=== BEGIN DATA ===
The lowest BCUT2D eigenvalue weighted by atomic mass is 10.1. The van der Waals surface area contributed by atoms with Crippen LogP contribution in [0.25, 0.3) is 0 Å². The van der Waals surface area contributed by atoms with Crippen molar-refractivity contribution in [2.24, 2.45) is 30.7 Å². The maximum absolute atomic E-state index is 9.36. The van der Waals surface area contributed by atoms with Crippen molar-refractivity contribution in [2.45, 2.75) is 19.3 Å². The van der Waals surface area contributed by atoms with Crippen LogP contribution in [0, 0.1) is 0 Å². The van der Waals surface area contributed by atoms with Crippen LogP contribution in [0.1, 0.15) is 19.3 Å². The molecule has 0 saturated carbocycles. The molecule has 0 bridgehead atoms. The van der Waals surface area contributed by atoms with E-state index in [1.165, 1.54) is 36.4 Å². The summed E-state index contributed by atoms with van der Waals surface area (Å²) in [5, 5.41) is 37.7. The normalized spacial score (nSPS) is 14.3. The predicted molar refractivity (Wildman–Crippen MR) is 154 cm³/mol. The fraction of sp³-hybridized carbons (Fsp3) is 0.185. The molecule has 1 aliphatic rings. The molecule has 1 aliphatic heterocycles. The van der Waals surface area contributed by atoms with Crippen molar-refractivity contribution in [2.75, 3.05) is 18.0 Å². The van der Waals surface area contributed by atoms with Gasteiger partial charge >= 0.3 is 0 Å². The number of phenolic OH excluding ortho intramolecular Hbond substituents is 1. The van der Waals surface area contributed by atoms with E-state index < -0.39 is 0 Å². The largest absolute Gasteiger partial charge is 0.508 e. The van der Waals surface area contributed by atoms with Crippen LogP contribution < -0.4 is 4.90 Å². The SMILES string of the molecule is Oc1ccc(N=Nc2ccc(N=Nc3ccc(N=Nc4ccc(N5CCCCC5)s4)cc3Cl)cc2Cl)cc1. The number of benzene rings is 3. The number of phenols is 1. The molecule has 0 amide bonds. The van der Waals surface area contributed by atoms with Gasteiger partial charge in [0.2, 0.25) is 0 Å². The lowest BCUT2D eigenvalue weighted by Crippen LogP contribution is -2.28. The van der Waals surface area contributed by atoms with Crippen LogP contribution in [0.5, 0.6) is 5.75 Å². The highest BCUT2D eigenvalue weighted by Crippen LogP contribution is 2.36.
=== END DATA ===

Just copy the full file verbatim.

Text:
The lowest BCUT2D eigenvalue weighted by atomic mass is 10.1. The van der Waals surface area contributed by atoms with Crippen LogP contribution in [0.25, 0.3) is 0 Å². The van der Waals surface area contributed by atoms with Crippen molar-refractivity contribution in [2.24, 2.45) is 30.7 Å². The maximum absolute atomic E-state index is 9.36. The van der Waals surface area contributed by atoms with Crippen molar-refractivity contribution in [2.45, 2.75) is 19.3 Å². The van der Waals surface area contributed by atoms with Crippen LogP contribution in [0, 0.1) is 0 Å². The van der Waals surface area contributed by atoms with Crippen LogP contribution in [0.1, 0.15) is 19.3 Å². The molecule has 0 saturated carbocycles. The molecule has 0 bridgehead atoms. The van der Waals surface area contributed by atoms with E-state index in [1.165, 1.54) is 36.4 Å². The summed E-state index contributed by atoms with van der Waals surface area (Å²) in [5, 5.41) is 37.7. The normalized spacial score (nSPS) is 14.3. The predicted molar refractivity (Wildman–Crippen MR) is 154 cm³/mol. The fraction of sp³-hybridized carbons (Fsp3) is 0.185. The molecule has 1 aliphatic rings. The molecule has 1 aliphatic heterocycles. The van der Waals surface area contributed by atoms with Crippen molar-refractivity contribution in [2.75, 3.05) is 18.0 Å². The van der Waals surface area contributed by atoms with Gasteiger partial charge >= 0.3 is 0 Å². The number of phenolic OH excluding ortho intramolecular Hbond substituents is 1. The van der Waals surface area contributed by atoms with E-state index < -0.39 is 0 Å². The largest absolute Gasteiger partial charge is 0.508 e. The van der Waals surface area contributed by atoms with Crippen LogP contribution < -0.4 is 4.90 Å². The SMILES string of the molecule is Oc1ccc(N=Nc2ccc(N=Nc3ccc(N=Nc4ccc(N5CCCCC5)s4)cc3Cl)cc2Cl)cc1. The number of benzene rings is 3. The number of phenols is 1. The molecule has 0 amide bonds. The van der Waals surface area contributed by atoms with Gasteiger partial charge in [0.2, 0.25) is 0 Å². The lowest BCUT2D eigenvalue weighted by Crippen LogP contribution is -2.28. The van der Waals surface area contributed by atoms with Crippen LogP contribution in [0.5, 0.6) is 5.75 Å². The highest BCUT2D eigenvalue weighted by Crippen LogP contribution is 2.36.